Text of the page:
"These are people who have protected our troops, these are people who have been persecuted for being Christian, these are people who have been hurt because of their political beliefs, these are people who we took in because they were unsafe where they were," Haley said.
Maggie Hassan of New Hampshire is the first Democratic governor to push back against the acceptance of refugees.
“Protecting the safety and security of our people is the first responsibility of government,” her spokesman William Hinkle told the New Hampshire Union Leader. “And the Governor has always made clear that we must ensure robust refugee screening to protect American citizens, and believes that we must know more of the facts about those who carried out the Paris terrorist attacks and have strong assurances of safety from our intelligence officials before we admit refugees from Syria into the United States.”
Senator Rand Paul (R-Kentucky), who is currently running for president, is answering the call of some governors by introducing a bill that would suspend the issuance of visas to refugees from Syria and other countries except those who go through strict background checks.
Despite state governors’ political posturing, they have no legal authority to contradict the president’s wishes over immigration. Under the Refugee Act of 1980, the US president has “explicit authorization to accept foreign refugees into the United States,” according to Think Progress.
Under the act, the president may admit refugees who face “persecution or a well-founded fear of persecution on account of race, religion, nationality, membership in a particular social group, or political opinion” into the United States. The president’s power to do so is particularly robust if they determine that an “unforeseen emergency refugee situation” such as the Syrian refugee crisis exists.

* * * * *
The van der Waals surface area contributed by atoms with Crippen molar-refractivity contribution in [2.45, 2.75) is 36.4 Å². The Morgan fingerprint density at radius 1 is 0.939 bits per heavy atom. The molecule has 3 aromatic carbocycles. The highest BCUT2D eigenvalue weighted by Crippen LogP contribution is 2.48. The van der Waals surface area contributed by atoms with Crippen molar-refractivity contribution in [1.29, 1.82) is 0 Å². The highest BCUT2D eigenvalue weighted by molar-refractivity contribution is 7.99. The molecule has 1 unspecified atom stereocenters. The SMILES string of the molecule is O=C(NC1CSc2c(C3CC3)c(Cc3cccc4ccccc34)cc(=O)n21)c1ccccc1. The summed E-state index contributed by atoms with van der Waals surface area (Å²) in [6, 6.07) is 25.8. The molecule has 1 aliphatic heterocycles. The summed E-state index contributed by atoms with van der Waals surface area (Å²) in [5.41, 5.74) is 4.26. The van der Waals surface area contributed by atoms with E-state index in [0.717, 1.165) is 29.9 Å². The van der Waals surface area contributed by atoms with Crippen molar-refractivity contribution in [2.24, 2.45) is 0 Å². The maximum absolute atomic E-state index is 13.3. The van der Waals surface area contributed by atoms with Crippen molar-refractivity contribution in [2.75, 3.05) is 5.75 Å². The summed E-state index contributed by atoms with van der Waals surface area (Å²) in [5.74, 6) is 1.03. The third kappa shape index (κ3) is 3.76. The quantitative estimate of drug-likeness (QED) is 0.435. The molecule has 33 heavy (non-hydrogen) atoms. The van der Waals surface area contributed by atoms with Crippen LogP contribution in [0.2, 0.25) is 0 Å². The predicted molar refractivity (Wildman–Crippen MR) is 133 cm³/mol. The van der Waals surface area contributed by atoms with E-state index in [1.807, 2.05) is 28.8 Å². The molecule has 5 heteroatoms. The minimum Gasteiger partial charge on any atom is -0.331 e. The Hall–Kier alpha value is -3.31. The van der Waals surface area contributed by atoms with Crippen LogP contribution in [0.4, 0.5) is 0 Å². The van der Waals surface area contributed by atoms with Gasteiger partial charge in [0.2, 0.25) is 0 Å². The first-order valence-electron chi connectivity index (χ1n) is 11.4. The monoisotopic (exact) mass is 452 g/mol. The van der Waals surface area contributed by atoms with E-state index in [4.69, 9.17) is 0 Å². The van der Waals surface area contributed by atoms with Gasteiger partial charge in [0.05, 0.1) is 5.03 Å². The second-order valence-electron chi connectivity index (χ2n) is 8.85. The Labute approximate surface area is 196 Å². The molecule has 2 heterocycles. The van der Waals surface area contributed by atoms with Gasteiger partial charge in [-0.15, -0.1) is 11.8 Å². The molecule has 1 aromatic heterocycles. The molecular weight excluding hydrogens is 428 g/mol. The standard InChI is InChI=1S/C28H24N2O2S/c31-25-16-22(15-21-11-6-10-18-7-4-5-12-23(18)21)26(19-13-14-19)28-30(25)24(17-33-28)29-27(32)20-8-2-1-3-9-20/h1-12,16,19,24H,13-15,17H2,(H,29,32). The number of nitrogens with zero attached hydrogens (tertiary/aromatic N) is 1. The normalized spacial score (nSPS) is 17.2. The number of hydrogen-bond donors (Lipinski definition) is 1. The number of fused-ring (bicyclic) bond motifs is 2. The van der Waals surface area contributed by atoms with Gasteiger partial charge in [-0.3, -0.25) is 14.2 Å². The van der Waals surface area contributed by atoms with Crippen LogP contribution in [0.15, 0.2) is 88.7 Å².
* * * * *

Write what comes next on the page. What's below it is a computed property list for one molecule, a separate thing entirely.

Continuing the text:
The Obama administration already has plans to accept 10,000 Syrian refugees over the next fiscal year. In September, 72 House Democrats wrote to the administration suggesting the country settle as many 130,000 Syrian refugees, a figure 10 times that proposed by the White House.
The fear of extremism among Syrian refugees is not unfounded. A poll published in November 2014 by the Arab Center for Research and Policy Studies found that 13 percent of Syrian refugees have positive or “positive to some extent” feelings towards Islamic State, the terrorist group that claimed responsibility for the Paris attacks.
Some members of the public have reacted to the attacks in a manner that made the politicians sound almost cordial.
Green Bay Packers fans at Lambeau Field interrupted a moment of silence for victims of terrorism in Paris before the team’s game on Sunday by shouting “Muslims suck!”
Packers’ quarterback Aaron Rodgers later blasted the fans over the incident.
“It’s that kind of prejudicial ideology that puts us in the position that we’re in today as a world,” Rodgers said at a post-game press conference.
Meanwhile, the FBI is investigating multiple threats made against mosques across the US following the attacks in Paris.
“This act in France is the last straw. You’re going to f***ing die,” said a voicemail left at the Islamic Society of St. Petersburg, a Florida mosque.
Similar threats were reported at mosques in Pinellas Park, Florida and Peterborough, Ohio.
“I personally have a militia that’s going to come down to your Islamic Society of Pinellas County and firebomb you, shoot whoever’s there on sight in the head. I don’t care if they’re f***ing 2 years old or 100,” said another message.
Even some non-Muslims weren’t spared the backlash. Jubbal Vereender, a Canadian journalist and Sikh, had his selfie modified to look as if he were an Islamic terrorist. A Koran was put in place of the iPad in the original photo, and a suicide vest was added on top of his plaid shirt.
The photoshopped image was subsequently published by the Spanish newspaper La Razón, which named Vereender as “one of the terrorists” behind Friday’s attacks in Paris.